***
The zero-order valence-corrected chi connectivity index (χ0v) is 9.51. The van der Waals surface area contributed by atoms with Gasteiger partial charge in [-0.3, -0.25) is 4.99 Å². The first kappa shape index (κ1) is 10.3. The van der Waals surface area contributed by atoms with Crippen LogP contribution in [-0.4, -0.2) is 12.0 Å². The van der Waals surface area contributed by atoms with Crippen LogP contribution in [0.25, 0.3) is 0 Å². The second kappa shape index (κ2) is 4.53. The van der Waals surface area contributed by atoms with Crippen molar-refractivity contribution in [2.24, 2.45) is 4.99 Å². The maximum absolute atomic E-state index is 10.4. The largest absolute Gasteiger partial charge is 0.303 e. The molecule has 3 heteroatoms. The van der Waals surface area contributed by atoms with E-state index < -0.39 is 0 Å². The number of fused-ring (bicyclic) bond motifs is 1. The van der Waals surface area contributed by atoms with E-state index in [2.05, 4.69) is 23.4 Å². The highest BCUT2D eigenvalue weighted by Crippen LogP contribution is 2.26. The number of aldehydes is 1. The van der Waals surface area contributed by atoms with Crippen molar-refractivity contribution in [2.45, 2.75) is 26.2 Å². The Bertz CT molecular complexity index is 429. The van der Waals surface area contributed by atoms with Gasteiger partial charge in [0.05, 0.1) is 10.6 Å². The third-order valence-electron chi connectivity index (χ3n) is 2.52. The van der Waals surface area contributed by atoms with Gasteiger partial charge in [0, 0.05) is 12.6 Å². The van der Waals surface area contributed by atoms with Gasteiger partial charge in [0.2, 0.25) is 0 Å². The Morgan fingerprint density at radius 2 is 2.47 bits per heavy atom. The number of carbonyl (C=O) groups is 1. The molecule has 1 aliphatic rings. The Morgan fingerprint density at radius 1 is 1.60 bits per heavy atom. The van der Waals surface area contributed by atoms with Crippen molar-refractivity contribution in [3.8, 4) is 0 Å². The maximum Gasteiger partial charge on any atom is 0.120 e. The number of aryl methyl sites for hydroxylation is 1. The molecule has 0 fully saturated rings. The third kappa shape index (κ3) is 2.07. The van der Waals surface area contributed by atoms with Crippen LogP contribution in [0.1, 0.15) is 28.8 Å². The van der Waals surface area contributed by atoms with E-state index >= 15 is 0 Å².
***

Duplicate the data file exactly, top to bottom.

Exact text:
The zero-order valence-corrected chi connectivity index (χ0v) is 9.51. The van der Waals surface area contributed by atoms with Gasteiger partial charge in [-0.3, -0.25) is 4.99 Å². The first kappa shape index (κ1) is 10.3. The van der Waals surface area contributed by atoms with Crippen LogP contribution in [-0.4, -0.2) is 12.0 Å². The van der Waals surface area contributed by atoms with Crippen LogP contribution in [0.25, 0.3) is 0 Å². The second kappa shape index (κ2) is 4.53. The van der Waals surface area contributed by atoms with Crippen molar-refractivity contribution in [2.24, 2.45) is 4.99 Å². The maximum absolute atomic E-state index is 10.4. The largest absolute Gasteiger partial charge is 0.303 e. The molecule has 3 heteroatoms. The van der Waals surface area contributed by atoms with E-state index < -0.39 is 0 Å². The number of fused-ring (bicyclic) bond motifs is 1. The van der Waals surface area contributed by atoms with E-state index in [2.05, 4.69) is 23.4 Å². The highest BCUT2D eigenvalue weighted by Crippen LogP contribution is 2.26. The number of aldehydes is 1. The van der Waals surface area contributed by atoms with Crippen molar-refractivity contribution in [2.45, 2.75) is 26.2 Å². The Bertz CT molecular complexity index is 429. The van der Waals surface area contributed by atoms with Gasteiger partial charge in [0.05, 0.1) is 10.6 Å². The third-order valence-electron chi connectivity index (χ3n) is 2.52. The van der Waals surface area contributed by atoms with Gasteiger partial charge in [0, 0.05) is 12.6 Å². The van der Waals surface area contributed by atoms with Gasteiger partial charge in [0.2, 0.25) is 0 Å². The Morgan fingerprint density at radius 2 is 2.47 bits per heavy atom. The number of carbonyl (C=O) groups is 1. The molecule has 1 aliphatic rings. The Morgan fingerprint density at radius 1 is 1.60 bits per heavy atom. The van der Waals surface area contributed by atoms with Crippen molar-refractivity contribution in [3.8, 4) is 0 Å². The maximum Gasteiger partial charge on any atom is 0.120 e. The number of aryl methyl sites for hydroxylation is 1. The molecule has 0 fully saturated rings. The third kappa shape index (κ3) is 2.07. The van der Waals surface area contributed by atoms with Crippen LogP contribution in [0.1, 0.15) is 28.8 Å². The van der Waals surface area contributed by atoms with E-state index >= 15 is 0 Å².